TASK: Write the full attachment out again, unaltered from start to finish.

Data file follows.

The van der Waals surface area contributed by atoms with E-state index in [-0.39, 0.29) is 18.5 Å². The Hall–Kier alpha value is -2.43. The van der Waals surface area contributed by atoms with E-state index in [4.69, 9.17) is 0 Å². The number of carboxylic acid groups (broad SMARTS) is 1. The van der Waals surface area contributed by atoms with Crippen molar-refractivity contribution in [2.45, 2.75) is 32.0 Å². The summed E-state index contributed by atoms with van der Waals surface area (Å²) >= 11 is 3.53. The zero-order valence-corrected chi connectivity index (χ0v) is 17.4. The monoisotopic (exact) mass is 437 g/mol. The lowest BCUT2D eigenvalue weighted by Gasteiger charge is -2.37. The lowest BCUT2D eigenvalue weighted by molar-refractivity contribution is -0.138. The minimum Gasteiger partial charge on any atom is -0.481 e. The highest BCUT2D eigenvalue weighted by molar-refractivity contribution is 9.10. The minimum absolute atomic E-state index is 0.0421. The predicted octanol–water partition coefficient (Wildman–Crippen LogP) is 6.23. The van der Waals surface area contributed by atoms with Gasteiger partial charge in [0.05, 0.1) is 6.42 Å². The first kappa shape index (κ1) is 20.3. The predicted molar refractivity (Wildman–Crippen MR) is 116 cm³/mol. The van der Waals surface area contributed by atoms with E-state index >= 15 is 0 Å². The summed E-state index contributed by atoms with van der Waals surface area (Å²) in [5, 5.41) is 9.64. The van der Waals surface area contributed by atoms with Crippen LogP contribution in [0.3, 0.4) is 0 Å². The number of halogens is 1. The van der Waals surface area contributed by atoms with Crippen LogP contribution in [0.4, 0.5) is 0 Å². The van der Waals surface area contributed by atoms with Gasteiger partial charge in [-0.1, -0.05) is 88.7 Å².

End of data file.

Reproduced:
The van der Waals surface area contributed by atoms with E-state index in [-0.39, 0.29) is 18.5 Å². The Hall–Kier alpha value is -2.43. The van der Waals surface area contributed by atoms with E-state index in [4.69, 9.17) is 0 Å². The number of carboxylic acid groups (broad SMARTS) is 1. The van der Waals surface area contributed by atoms with Crippen molar-refractivity contribution in [2.45, 2.75) is 32.0 Å². The summed E-state index contributed by atoms with van der Waals surface area (Å²) >= 11 is 3.53. The zero-order valence-corrected chi connectivity index (χ0v) is 17.4. The monoisotopic (exact) mass is 437 g/mol. The lowest BCUT2D eigenvalue weighted by Gasteiger charge is -2.37. The lowest BCUT2D eigenvalue weighted by molar-refractivity contribution is -0.138. The minimum Gasteiger partial charge on any atom is -0.481 e. The highest BCUT2D eigenvalue weighted by molar-refractivity contribution is 9.10. The minimum absolute atomic E-state index is 0.0421. The predicted octanol–water partition coefficient (Wildman–Crippen LogP) is 6.23. The van der Waals surface area contributed by atoms with Gasteiger partial charge in [0.05, 0.1) is 6.42 Å². The first kappa shape index (κ1) is 20.3. The predicted molar refractivity (Wildman–Crippen MR) is 116 cm³/mol. The van der Waals surface area contributed by atoms with E-state index >= 15 is 0 Å². The summed E-state index contributed by atoms with van der Waals surface area (Å²) in [5, 5.41) is 9.64. The van der Waals surface area contributed by atoms with Crippen LogP contribution in [0.3, 0.4) is 0 Å². The number of halogens is 1. The van der Waals surface area contributed by atoms with Crippen LogP contribution in [0.4, 0.5) is 0 Å². The van der Waals surface area contributed by atoms with Gasteiger partial charge in [-0.1, -0.05) is 88.7 Å².